On a Saturday date night, but also the ball's principal patrons, Sophie L'Hélias-Delattre and her husband, French Ambassador Francois Delattre.
The Indian ambassador, Nirupama Rao, and Wolf Trap's new head, Arvind Manocha. Gina Adams of FedEx with husband Eugene Adams, DC's deputy attorney general.
John C. Lee IV, Bobbie Kilberg, and Albert and Tina Small.
Virginia Congressman Jim Moran. John C. Lee IV and his wife, Cindy.
Wolf Trap board member Deborah Warren, Wolf Trap Ball co-chair Karen Schaufeld, and Sophie L'Hélias Delattre.
Arvind Manocha and Wolf Trap Foundation board chairman John C. Lee IV.
Jeanne and David Gentry.
The ball paused for only brief speeches, including from CEO Arvind Manocha, Amb. Delattre and the co-chairs, and then moved on to dancing.
The distance from DC to Wolf Trap is about the same as the distance from DC to Mount Vernon estate –  45 minutes, give or take 15 minutes of unexpected rush hour traffic. Both drives are beautiful, however, the drive to Mount Vernon wins because the George Washington Parkway skirts the Potomac River for much of the way.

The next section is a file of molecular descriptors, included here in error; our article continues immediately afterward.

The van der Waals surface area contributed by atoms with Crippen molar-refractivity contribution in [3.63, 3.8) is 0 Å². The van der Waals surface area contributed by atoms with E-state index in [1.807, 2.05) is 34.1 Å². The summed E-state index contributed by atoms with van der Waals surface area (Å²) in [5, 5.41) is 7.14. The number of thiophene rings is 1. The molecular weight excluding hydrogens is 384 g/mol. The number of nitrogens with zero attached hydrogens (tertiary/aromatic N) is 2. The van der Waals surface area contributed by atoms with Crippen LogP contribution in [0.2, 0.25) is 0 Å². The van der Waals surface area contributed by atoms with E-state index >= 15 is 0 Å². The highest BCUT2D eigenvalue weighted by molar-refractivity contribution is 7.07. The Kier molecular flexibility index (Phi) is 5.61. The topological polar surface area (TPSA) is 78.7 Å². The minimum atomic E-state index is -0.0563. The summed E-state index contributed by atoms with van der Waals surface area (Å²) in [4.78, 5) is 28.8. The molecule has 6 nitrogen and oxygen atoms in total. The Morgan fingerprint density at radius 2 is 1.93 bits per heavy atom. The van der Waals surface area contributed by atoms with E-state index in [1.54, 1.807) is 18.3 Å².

Marquise, the band, began with romantic standards.
The Wolf Trap Ball dancing started with the first song.
The reason for the trip to Mount Vernon was a gala dinner dance to celebrate the opening of the Fred W. Smith National Library for the Study of George Washington and to thank the folks who had contributed more than $106 million to the capital campaign – beginning with the $38 million from Smith, who is the chairman of the Las Vegas-based Donald W. Reynolds Foundation. 

If you look up Fred W. Smith online, by the way, you get Frederick W. Smith, the founder of FedEx. They are not one and the same. There are, believe it or not, two Fred Smith’s who have the means to be profoundly generous. (I’m sure the Mount Vernon Ladies Association, owners and protectors of the estate and library, would love to get them both together).
Anyone who loves history and history books will want to visit George Washington's presidential library.
The reading room at the new George Washington library, watched over by clay busts of the Founding Fathers.
The interior of the library is soothing and warm with splendid use of sandstone and American sycamore.